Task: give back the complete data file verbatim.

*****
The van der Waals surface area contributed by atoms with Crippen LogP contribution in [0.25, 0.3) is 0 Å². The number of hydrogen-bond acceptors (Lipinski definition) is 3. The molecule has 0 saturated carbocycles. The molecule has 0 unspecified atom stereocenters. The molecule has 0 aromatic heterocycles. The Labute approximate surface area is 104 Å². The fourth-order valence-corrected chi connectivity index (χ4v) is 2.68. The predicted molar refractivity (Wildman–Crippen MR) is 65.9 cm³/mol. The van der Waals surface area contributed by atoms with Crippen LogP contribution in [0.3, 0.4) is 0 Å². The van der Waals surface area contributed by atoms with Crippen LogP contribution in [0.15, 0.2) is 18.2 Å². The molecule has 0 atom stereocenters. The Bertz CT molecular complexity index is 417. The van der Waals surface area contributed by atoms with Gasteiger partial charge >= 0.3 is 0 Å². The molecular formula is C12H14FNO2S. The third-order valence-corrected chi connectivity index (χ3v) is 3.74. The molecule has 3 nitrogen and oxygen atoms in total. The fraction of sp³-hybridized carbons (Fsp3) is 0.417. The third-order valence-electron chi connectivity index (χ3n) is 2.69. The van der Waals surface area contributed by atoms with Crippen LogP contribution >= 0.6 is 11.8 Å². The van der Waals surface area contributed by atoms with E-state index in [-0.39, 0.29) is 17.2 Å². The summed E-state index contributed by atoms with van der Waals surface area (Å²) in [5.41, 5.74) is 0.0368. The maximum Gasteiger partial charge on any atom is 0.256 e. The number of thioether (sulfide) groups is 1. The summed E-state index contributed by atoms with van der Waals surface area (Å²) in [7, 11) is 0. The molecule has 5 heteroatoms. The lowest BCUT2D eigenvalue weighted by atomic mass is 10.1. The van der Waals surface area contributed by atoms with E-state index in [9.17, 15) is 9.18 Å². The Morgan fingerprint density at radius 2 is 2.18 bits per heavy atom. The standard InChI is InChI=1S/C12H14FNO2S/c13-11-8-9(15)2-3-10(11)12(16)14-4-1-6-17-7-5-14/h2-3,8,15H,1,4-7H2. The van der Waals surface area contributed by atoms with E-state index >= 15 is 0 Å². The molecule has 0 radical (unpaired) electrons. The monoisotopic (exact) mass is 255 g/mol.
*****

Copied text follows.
The van der Waals surface area contributed by atoms with Crippen LogP contribution in [0.25, 0.3) is 0 Å². The number of hydrogen-bond acceptors (Lipinski definition) is 3. The molecule has 0 saturated carbocycles. The molecule has 0 unspecified atom stereocenters. The molecule has 0 aromatic heterocycles. The Labute approximate surface area is 104 Å². The fourth-order valence-corrected chi connectivity index (χ4v) is 2.68. The predicted molar refractivity (Wildman–Crippen MR) is 65.9 cm³/mol. The van der Waals surface area contributed by atoms with Crippen LogP contribution in [0.3, 0.4) is 0 Å². The van der Waals surface area contributed by atoms with Crippen LogP contribution in [0.15, 0.2) is 18.2 Å². The molecule has 0 atom stereocenters. The Bertz CT molecular complexity index is 417. The van der Waals surface area contributed by atoms with Gasteiger partial charge >= 0.3 is 0 Å². The molecular formula is C12H14FNO2S. The third-order valence-corrected chi connectivity index (χ3v) is 3.74. The molecule has 3 nitrogen and oxygen atoms in total. The fraction of sp³-hybridized carbons (Fsp3) is 0.417. The third-order valence-electron chi connectivity index (χ3n) is 2.69. The van der Waals surface area contributed by atoms with Crippen LogP contribution >= 0.6 is 11.8 Å². The van der Waals surface area contributed by atoms with E-state index in [-0.39, 0.29) is 17.2 Å². The summed E-state index contributed by atoms with van der Waals surface area (Å²) in [5.41, 5.74) is 0.0368. The maximum Gasteiger partial charge on any atom is 0.256 e. The number of thioether (sulfide) groups is 1. The summed E-state index contributed by atoms with van der Waals surface area (Å²) in [7, 11) is 0. The molecule has 5 heteroatoms. The lowest BCUT2D eigenvalue weighted by atomic mass is 10.1. The van der Waals surface area contributed by atoms with E-state index in [9.17, 15) is 9.18 Å². The Morgan fingerprint density at radius 2 is 2.18 bits per heavy atom. The standard InChI is InChI=1S/C12H14FNO2S/c13-11-8-9(15)2-3-10(11)12(16)14-4-1-6-17-7-5-14/h2-3,8,15H,1,4-7H2. The van der Waals surface area contributed by atoms with E-state index >= 15 is 0 Å². The molecule has 0 radical (unpaired) electrons. The monoisotopic (exact) mass is 255 g/mol.